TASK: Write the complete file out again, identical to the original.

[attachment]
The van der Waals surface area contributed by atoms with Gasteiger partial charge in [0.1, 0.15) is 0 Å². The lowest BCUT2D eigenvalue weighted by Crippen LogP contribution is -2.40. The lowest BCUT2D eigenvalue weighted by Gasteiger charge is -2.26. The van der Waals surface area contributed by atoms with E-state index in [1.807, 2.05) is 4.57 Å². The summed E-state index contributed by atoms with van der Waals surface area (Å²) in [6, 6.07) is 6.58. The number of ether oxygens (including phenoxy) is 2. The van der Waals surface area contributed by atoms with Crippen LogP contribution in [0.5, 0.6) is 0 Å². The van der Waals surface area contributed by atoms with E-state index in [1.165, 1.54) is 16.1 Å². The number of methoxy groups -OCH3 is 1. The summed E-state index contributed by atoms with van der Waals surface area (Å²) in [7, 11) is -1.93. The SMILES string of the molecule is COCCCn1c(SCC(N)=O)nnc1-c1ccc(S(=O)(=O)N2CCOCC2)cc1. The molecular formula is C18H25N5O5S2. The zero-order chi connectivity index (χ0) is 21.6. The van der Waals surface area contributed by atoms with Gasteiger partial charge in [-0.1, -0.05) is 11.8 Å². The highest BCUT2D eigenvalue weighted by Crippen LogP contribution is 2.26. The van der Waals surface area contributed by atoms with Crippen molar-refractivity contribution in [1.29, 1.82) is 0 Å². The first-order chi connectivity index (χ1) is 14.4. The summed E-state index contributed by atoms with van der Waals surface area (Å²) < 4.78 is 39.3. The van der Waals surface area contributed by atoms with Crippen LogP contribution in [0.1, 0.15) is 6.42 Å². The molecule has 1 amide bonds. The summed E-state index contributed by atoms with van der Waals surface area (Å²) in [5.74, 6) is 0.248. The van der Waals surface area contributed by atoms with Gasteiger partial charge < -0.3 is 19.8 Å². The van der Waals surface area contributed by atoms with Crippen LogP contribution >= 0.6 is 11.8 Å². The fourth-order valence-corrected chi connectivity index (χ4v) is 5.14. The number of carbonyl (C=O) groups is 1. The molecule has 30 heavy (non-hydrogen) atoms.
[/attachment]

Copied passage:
The van der Waals surface area contributed by atoms with Gasteiger partial charge in [0.1, 0.15) is 0 Å². The lowest BCUT2D eigenvalue weighted by Crippen LogP contribution is -2.40. The lowest BCUT2D eigenvalue weighted by Gasteiger charge is -2.26. The van der Waals surface area contributed by atoms with E-state index in [1.807, 2.05) is 4.57 Å². The summed E-state index contributed by atoms with van der Waals surface area (Å²) in [6, 6.07) is 6.58. The number of ether oxygens (including phenoxy) is 2. The van der Waals surface area contributed by atoms with Crippen LogP contribution in [0.5, 0.6) is 0 Å². The van der Waals surface area contributed by atoms with E-state index in [1.165, 1.54) is 16.1 Å². The number of methoxy groups -OCH3 is 1. The summed E-state index contributed by atoms with van der Waals surface area (Å²) in [7, 11) is -1.93. The SMILES string of the molecule is COCCCn1c(SCC(N)=O)nnc1-c1ccc(S(=O)(=O)N2CCOCC2)cc1. The molecular formula is C18H25N5O5S2. The zero-order chi connectivity index (χ0) is 21.6. The van der Waals surface area contributed by atoms with Gasteiger partial charge in [-0.1, -0.05) is 11.8 Å². The highest BCUT2D eigenvalue weighted by Crippen LogP contribution is 2.26. The van der Waals surface area contributed by atoms with Crippen molar-refractivity contribution in [1.29, 1.82) is 0 Å². The first-order chi connectivity index (χ1) is 14.4. The summed E-state index contributed by atoms with van der Waals surface area (Å²) < 4.78 is 39.3. The van der Waals surface area contributed by atoms with Crippen LogP contribution in [0.1, 0.15) is 6.42 Å². The molecule has 1 amide bonds. The summed E-state index contributed by atoms with van der Waals surface area (Å²) in [5.74, 6) is 0.248. The van der Waals surface area contributed by atoms with Gasteiger partial charge < -0.3 is 19.8 Å². The van der Waals surface area contributed by atoms with Crippen LogP contribution >= 0.6 is 11.8 Å². The fourth-order valence-corrected chi connectivity index (χ4v) is 5.14. The number of carbonyl (C=O) groups is 1. The molecule has 30 heavy (non-hydrogen) atoms.